Andrew Munro (mathematician)

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Andrew Munro, M.A., (6 July 1869 – 1 July 1935) was a Scottish lecturer in mathematics, Vice President, Bursar, Steward and Senior Fellow of Queens' College, Cambridge for 45 years from 1893 to 1935. The Munro scholarships and studentships at Queens' College, Cambridge are named in his honour.

Early life[edit]

Andrew Munro was born 6 July 1869, in Rosskeen, Ross and Cromarty, Scotland, the son of Andrew Munro and Margaret Small of Invergordon in Ross and Cromarty.[1] His father was a banker, mill owner and farmer,[2] who also served as Chief Magistrate for Invergordon and Justice of the Peace for Ross and Cromarty.[3] The Munros were members of the Clan Munro. His mother was the daughter of John Small (1797–1847), under Librarian of the University of Edinburgh, and the sister of John Small (1828–1886), who succeeded his father as under Librarian and later was appointed Librarian. Munro's mother and family were members of the Smalls of Dirnanean, Perthshire, Scotland.


Munro initially attended Aberdeen University, Scotland, later transferring to Cambridge.[1] He won a foundation scholarship to Queens' College, Cambridge in 1890, and two years later was designated as the fourth Wrangler.[1]

In 1892, Munro received his Bachelor of Arts degree, followed by a Masters of Arts degree in 1896.[4] In 1893, he was elected a Fellow at Queens' College, Cambridge.[1] For the next 20 years he served as a lecturer, director of studies, and supervisor in mathematics at the college.[1]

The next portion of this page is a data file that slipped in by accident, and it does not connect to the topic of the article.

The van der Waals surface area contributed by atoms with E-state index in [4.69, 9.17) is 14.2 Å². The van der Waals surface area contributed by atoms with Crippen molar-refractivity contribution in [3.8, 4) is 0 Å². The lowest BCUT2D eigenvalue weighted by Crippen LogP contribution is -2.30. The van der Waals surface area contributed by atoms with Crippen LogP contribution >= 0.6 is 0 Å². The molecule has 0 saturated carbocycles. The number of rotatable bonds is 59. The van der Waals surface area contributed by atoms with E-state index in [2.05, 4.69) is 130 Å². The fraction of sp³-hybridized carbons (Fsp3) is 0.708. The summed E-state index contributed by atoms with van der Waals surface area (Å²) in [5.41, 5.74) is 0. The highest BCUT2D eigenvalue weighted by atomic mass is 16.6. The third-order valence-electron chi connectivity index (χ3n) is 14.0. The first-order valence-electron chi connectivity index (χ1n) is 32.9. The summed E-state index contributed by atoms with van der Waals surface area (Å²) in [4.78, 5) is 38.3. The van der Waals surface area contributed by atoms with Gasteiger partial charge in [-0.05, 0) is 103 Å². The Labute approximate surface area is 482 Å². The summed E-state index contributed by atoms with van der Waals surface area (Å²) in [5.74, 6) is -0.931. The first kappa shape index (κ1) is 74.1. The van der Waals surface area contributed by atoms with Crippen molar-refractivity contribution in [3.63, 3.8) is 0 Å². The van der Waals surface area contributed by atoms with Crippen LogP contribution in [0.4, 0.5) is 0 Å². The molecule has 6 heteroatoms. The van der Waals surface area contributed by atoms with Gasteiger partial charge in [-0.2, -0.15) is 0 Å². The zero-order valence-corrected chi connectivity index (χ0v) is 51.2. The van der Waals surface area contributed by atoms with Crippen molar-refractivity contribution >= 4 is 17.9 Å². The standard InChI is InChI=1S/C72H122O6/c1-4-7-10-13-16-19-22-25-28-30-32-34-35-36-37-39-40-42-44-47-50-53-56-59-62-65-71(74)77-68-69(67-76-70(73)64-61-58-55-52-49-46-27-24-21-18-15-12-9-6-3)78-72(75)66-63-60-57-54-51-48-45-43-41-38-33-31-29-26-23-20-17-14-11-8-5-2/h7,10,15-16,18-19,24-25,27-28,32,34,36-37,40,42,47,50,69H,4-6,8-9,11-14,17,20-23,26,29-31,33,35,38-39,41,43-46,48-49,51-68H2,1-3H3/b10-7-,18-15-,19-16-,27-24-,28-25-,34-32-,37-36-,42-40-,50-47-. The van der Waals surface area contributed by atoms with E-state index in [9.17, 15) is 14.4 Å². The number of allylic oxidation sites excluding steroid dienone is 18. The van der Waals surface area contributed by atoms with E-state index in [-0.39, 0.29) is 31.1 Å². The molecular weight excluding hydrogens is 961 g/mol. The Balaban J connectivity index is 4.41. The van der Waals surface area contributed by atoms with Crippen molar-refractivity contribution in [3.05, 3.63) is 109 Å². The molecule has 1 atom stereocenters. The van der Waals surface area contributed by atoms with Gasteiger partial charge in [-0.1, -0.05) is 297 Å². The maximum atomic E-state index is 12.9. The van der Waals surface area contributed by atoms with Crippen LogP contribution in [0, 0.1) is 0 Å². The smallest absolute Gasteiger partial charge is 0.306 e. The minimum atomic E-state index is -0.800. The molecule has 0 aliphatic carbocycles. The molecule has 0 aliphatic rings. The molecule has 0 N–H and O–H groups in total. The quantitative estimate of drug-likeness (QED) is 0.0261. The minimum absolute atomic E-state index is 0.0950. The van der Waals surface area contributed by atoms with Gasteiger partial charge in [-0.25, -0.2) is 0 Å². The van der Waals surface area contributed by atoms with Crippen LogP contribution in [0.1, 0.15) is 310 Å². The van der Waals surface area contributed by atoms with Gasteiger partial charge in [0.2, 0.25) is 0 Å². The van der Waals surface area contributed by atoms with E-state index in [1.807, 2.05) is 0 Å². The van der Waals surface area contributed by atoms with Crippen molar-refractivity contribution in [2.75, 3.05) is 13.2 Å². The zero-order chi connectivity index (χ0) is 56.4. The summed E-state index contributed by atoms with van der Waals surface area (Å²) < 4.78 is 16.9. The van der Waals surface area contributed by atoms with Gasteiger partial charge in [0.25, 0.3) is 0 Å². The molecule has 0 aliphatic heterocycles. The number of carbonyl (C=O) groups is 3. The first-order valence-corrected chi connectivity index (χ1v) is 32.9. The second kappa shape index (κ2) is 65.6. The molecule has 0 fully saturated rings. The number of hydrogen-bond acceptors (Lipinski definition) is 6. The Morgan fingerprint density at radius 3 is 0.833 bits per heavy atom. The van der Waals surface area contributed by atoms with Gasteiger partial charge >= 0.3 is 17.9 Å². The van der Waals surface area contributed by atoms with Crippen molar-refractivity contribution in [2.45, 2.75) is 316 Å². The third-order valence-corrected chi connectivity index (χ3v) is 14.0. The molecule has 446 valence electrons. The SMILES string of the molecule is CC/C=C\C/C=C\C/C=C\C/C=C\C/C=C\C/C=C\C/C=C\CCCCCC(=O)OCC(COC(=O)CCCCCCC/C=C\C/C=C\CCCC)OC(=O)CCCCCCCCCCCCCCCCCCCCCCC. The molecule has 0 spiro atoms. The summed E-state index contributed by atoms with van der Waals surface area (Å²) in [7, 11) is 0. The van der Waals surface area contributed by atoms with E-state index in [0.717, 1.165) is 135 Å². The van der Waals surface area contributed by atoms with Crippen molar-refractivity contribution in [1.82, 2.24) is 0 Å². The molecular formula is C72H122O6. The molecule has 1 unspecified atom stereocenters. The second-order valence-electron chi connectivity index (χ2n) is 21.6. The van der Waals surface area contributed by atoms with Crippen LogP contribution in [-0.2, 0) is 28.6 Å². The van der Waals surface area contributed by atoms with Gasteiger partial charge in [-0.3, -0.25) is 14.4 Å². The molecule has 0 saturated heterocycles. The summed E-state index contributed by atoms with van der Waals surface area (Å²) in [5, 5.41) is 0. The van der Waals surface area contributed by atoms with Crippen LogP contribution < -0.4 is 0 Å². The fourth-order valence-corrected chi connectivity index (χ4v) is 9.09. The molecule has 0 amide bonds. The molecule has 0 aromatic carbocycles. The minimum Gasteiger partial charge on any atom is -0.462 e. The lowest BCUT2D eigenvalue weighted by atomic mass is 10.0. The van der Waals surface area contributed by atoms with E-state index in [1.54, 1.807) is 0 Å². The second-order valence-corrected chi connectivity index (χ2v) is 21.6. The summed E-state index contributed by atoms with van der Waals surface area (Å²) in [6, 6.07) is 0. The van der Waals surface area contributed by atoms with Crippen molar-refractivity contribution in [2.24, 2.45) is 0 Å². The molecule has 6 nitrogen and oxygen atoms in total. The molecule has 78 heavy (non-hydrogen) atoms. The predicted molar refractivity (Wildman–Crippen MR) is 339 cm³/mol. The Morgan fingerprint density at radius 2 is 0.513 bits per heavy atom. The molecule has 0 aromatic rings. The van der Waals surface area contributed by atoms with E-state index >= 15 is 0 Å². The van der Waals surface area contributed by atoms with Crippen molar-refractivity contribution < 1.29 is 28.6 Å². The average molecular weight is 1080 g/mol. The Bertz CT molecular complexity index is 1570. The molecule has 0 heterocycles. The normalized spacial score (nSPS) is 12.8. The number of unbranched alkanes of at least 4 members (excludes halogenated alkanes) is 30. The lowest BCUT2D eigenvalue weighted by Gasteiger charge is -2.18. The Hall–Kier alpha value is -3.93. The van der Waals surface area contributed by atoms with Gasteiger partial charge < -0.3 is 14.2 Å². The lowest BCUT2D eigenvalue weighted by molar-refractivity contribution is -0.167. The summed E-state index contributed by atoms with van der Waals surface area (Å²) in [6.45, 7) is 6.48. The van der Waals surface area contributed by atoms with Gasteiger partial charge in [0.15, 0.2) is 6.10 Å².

In 1913, Munro became Bursar of Queens' College, Cambridge.[1] In this role, Munro advised the college to dispose of most of its farmland after World War I and invest in government stocks, which significantly increased the college's endowments.[1][5]


Andrew Munro died on 1 July 1935 at Dormy House Hotel in Sheringham, Norfolk, England.[6] He was buried in St. Giles Cemetery in Cambridge, now referred to as Parish of the Ascension Burial Ground, on 4 July 1935.[5]

A portion of Munro's estate, upwards of £26,000, was left to Queens' College, Cambridge to fund scholarships in mathematics and physics.[7] These scholarships and studentships are named in Munro's honour.

The Munro Room at Queens' College, Cambridge which faces both Old Court and Walnut Tree Court, is named for Munro. A portrait of Munro, painted by Arthur Trevor Haddon, appropriately hangs in the room.


  1. ^ a b c d e f g "The Late Mr. Andrew Munro, of Cambridge". The Scotsman. Edinburgh, Scotland. 4 July 1935.
  2. ^ "London, England, Freedom of the City Papers, 1681- 1925". Salt Lake City, UT, USA: 16 November 1923. Papers for Andrew's brother, William Ross Munro Missing or empty |url= (help)
  3. ^ "Article on the Death of Andrew Munro". The Scotsman. Edinburgh, Scotland. 21 May 1888. Mr. Munro was Chief Magistrate for the town, a Justice of Peace for the county, and also held other offices.
  4. ^ "The Oxford and Cambridge Yearbook". 1904.
  5. ^ a b "Obituary, Mr. Andrew Munro, Queens' College, Cambridge". The Times. London, UK. 3 July 1935.
  6. ^ "England and Wales, National Probate Calendar, 1858 – 1966". Salt Lake City, UT, USA: Missing or empty |url= (help)
  7. ^ "British History Online: Queens' College Endowments". University of London & History of Parliament Trust. 2012.

External links[edit]